House panel slams feds for slow patching in Juniper breach

Lawmakers took agencies to task for allegedly slow-walking critical updates to compromised Juniper hardware, while noting that Juniper itself had declined the opportunity to testify before Congress.

Shutterstock image: breached lock.

Although Juniper Networks moved quickly to provide patches for vulnerabilities in it ScreenOS products last year, some agencies took almost two months to install the patches, according to the chairman of a House Oversight and Government Reform Committee subcommittee.

Rep. Will Hurd (R-Texas), chairman of the IT Subcommittee, took the CIO of one of those agencies to task during an April 20 hearing on federal cybersecurity. A month after the breach came to light, Hurd said, the committee sent letters to 24 federal agencies asking for an inventory of systems running the software and for an update on the software patches. 

"Of the 12 agencies affected, three -- including the Department of Treasury -- took longer than 50 days to fully install patches and mitigate the threat posed by this vulnerability," he said in his opening statement. "This is absolutely unacceptable."

Treasury CIO Sanjeev "Sonny" Bhagowalia defended his agency's response and said it had conducted a risk-based assessment and tackled the most public-facing or critical potential exposures first.

"Treasury fixed 25 percent of the patches in a day, 84 percent within a week, 86 percent within two weeks and 93 percent in seven weeks," he said. Although the remaining systems were not in particularly vulnerable positions, Bhagowalia said that in retrospect, his agency should have moved quickly even with those systems.

Hurd grilled Bhagowalia on the agency's use of aging versions of software that Juniper no longer supports. The Treasury CIO said his agency operates hundreds of systems and only a small percentage run unsupported software.

Hurd said better attribution of attacks -- including those perpetrated by stealthy, heavily resourced advanced persistent threat actors like the ones that apparently backed the Juniper hack -- could be a deterrent.

Richard Barger, chief intelligence officer at security provider ThreatConnect, agreed that attribution could be a deterrent and said he believed the Juniper hack was the work of a nation-state because of the resources it took to break into the software and remain hidden for months.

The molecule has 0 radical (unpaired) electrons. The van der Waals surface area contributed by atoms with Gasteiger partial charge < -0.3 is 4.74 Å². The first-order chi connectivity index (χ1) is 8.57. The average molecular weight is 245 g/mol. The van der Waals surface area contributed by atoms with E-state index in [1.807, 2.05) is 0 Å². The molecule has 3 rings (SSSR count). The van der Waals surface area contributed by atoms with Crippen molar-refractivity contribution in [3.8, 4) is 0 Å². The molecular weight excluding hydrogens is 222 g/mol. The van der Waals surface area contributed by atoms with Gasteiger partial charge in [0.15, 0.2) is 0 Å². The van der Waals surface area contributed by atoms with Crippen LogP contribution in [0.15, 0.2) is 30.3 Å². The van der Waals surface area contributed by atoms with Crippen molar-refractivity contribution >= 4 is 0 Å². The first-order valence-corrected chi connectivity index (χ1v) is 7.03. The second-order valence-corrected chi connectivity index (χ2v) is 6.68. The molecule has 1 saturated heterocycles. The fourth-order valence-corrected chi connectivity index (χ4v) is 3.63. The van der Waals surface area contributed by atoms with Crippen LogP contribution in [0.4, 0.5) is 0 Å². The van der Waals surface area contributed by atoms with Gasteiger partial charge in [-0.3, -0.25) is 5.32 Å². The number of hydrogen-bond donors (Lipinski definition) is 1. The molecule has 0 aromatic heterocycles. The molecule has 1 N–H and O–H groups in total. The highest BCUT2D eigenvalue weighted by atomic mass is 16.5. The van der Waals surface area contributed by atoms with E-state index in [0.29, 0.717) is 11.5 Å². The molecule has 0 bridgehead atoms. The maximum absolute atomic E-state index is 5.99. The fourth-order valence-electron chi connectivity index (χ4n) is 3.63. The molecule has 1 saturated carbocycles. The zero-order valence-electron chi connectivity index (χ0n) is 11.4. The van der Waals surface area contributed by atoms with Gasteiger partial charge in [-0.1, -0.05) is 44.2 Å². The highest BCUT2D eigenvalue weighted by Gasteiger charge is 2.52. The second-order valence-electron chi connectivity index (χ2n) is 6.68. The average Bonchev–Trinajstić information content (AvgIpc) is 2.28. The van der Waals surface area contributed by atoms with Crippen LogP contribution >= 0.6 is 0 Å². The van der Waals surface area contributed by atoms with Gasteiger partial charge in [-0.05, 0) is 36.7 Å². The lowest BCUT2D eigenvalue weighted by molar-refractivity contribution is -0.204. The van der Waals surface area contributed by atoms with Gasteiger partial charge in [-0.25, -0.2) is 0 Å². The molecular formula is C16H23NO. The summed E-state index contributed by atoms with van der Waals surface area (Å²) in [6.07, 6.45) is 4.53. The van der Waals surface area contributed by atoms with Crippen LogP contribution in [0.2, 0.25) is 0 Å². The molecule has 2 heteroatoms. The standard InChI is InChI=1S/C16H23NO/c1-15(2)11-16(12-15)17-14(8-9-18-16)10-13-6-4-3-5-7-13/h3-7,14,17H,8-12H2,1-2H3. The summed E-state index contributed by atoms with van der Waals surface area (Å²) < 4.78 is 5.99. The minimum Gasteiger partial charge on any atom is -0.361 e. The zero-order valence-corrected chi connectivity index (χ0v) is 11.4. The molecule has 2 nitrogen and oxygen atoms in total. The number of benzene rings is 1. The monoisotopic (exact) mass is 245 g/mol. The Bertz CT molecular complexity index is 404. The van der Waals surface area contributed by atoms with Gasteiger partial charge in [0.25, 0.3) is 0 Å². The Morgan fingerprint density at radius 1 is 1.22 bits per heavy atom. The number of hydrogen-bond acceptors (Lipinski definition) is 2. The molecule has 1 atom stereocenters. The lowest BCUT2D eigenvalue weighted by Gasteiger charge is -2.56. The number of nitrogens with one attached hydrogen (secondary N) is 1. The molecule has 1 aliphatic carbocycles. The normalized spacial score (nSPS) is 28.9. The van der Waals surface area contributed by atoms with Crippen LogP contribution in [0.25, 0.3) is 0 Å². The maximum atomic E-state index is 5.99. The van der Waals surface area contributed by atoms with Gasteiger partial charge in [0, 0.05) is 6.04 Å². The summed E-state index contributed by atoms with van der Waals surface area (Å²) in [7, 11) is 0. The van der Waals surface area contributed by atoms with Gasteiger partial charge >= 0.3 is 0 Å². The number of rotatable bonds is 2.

Andy Ozment, assistant secretary for cybersecurity and communications at the Department of Homeland Security, said the company acted forthrightly by issuing quick notifications and patches for the software. "They were the victim" of hackers, he added, but managed to get the word out.

Rep. Ted Lieu (D-Calif.) disagreed. "The federal government and the American people are the victims," he said. He added that Juniper had been invited to testify at the hearing but declined, a response he said is "disrespectful and insinuates they have something to hide."

Lawmakers also questioned Ozment about vulnerabilities in a common telephony protocol called Signaling System No. 7 (SS7), which was revealed in a recent CBS "60 Minutes" report. A reporter called Lieu on a commercial mobile phone, and researchers at Berlin-based Security Research Labs exploited the flaw to listen in on the conversation.

Ozment said laws passed in 2014 and 2015 to strengthen DHS' cybersecurity efforts and operations have helped the agency get a better handle on intrusion detection and mitigation. The agency's implementation of the Automated Indicator Sharing system that facilitates machine-to-machine sharing of cyberthreat indicators between the government and the private sector is growing, he added. Fourteen non-federal entities have connected to the system, and 82 more are in the process of connecting.

Furthermore, Ozment said DHS was aware of the SS7 vulnerability, but because it is not a regulatory agency, it could not take direct action with telecommunications carriers. He added, however, that DHS has asked companies to watch out for the vulnerability.

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